Ms Sugden: I thank the Minister for progressing this really important work. Does she have capacity in her legislative programme to strengthen the law in this area before the end of the mandate?
Mrs Long: It is very important to say that responses to the consultation were very mixed. There were no conclusive areas where everyone agreed that we should take forward additional legislation, which is why the cross-sectoral working group has been set up. As a result of that, there is some complex work going on to develop an evidence base. It is, therefore, unlikely that we will bring forward new legislation in this mandate to deal specifically with antisocial behaviour. However, the non-legislative approaches, which I have referred to, may be able to take that forward.
T1. Mr Boylan asked the Minister of Justice what action she has taken to prevent illegal dumping in border areas. (AQT 401/17-22)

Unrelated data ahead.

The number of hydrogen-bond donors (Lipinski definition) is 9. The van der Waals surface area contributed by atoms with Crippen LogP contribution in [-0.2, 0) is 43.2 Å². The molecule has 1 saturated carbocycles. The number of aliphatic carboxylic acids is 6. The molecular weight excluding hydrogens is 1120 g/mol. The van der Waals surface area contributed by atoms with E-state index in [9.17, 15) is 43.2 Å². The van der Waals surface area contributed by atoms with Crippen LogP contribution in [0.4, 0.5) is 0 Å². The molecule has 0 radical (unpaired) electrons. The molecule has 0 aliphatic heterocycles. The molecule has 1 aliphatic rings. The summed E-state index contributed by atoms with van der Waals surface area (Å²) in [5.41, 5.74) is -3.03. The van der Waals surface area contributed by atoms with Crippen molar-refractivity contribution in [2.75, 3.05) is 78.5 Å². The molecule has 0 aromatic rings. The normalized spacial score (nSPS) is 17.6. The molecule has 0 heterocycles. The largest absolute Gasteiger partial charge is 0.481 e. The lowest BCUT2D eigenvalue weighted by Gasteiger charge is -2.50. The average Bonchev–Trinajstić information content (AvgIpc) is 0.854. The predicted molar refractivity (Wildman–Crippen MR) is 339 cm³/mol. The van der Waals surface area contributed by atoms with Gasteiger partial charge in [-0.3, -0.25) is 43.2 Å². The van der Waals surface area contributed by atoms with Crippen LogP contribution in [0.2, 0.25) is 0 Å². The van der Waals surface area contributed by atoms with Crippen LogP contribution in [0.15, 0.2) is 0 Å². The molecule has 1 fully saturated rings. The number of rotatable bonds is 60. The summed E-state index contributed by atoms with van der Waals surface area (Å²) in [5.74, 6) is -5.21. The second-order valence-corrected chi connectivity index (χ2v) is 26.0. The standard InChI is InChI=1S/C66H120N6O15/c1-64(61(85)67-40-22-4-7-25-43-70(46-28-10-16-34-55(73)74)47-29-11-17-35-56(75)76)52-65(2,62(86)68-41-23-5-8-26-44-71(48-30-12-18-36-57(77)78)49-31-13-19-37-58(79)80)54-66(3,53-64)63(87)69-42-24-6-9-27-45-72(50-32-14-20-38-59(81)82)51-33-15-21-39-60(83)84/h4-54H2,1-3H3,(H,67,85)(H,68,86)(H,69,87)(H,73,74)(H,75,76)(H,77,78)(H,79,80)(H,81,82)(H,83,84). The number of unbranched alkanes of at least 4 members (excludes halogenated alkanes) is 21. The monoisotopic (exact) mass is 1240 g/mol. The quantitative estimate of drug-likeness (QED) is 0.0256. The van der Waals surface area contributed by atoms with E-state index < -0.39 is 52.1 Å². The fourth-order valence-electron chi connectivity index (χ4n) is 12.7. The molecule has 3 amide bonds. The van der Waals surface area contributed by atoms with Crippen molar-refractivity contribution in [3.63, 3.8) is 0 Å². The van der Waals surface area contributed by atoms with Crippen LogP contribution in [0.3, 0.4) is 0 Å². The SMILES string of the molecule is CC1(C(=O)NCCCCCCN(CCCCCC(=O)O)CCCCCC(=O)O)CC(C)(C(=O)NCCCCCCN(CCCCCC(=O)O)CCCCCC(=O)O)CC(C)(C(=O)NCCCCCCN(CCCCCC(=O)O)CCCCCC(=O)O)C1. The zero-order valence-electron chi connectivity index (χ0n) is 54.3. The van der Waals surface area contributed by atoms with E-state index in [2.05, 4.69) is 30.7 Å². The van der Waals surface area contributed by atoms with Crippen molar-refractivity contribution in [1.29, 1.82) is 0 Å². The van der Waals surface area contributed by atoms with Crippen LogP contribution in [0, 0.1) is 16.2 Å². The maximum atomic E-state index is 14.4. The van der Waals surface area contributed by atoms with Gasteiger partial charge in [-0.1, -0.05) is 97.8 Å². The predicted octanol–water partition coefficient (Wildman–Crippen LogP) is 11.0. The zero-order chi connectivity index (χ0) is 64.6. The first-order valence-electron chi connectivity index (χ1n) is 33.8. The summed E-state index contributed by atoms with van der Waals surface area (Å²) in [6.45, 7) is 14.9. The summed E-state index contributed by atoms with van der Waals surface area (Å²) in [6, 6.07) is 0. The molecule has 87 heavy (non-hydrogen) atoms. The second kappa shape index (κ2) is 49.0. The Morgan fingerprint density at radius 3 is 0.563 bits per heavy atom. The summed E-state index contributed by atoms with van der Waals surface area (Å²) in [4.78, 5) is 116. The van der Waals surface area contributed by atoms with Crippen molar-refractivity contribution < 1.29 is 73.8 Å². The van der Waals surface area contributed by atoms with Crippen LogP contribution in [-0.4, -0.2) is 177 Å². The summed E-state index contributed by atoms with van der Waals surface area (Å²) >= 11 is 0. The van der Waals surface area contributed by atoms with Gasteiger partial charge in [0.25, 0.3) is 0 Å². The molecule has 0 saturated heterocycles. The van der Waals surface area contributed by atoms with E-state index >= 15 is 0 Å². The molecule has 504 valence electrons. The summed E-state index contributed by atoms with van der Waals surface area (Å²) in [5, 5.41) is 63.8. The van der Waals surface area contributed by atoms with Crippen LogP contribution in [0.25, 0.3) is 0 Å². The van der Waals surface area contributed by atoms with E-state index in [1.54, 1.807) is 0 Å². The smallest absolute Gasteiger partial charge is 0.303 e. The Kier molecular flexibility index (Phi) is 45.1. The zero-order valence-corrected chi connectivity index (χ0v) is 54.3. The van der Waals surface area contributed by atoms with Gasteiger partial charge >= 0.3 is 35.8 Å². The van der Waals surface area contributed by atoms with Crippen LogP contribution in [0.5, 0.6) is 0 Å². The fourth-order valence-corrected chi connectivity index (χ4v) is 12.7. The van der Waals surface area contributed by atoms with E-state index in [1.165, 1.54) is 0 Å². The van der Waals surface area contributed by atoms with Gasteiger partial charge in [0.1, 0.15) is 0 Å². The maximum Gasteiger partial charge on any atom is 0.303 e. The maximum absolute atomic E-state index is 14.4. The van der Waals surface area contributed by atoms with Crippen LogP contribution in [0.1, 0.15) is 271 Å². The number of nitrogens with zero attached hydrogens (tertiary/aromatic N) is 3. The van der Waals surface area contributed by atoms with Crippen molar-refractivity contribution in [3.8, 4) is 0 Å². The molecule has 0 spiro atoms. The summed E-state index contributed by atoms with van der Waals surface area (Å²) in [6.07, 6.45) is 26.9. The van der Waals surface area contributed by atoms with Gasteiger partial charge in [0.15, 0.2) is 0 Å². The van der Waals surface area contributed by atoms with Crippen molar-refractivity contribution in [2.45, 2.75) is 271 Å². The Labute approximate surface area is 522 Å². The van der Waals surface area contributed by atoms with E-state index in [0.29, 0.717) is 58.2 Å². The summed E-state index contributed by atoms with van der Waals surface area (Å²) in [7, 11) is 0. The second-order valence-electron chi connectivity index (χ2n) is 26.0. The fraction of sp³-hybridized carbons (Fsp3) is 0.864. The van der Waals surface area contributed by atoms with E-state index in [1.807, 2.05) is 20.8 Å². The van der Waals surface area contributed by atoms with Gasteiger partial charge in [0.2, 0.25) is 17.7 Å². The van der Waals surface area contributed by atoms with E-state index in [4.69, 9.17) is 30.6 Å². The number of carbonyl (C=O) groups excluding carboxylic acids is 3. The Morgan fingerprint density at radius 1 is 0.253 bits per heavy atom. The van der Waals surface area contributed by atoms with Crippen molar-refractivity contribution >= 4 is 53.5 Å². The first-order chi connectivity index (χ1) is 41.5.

Mrs Long: Responsibility for illegal dumping lies primarily with the Department of Agriculture, rather than the Department of Justice. However, there have been a number of operations that have taken place jointly over many, many years, particularly where that illegal dumping is also related to organised crime or other illegal activity.
Mr Boylan: I thank the Minister for her answer. I believe that there is an area in Newry and Armagh which is known as the Carrigatuke viewpoint, which is at Fews Forest. There have been a number of dumpings over the last number of years, but more so over the COVID period, and commercial waste has been involved. I ask the Minister to engage with her Southern counterpart and the Agriculture Minister to try to prevent that kind of illegal dumping at Fews Forest.
Mrs Long: I will be more than happy to do so. It would be helpful if the Member could write to me giving more detail of the particular allegations. I can get those followed up with the Department of Agriculture and, indeed, on a cross-border basis.
T2. Ms P Bradley asked the Minister of Justice, while following up Paul Frew’s question and referring to questions that she has previously asked the Minister, whether a more streamlined contempt of court system could be introduced, given that, especially during the COVID restrictions, with the issues going on and on and on, the time during which absent parents cannot see their children is growing longer. (AQT 402/17-22)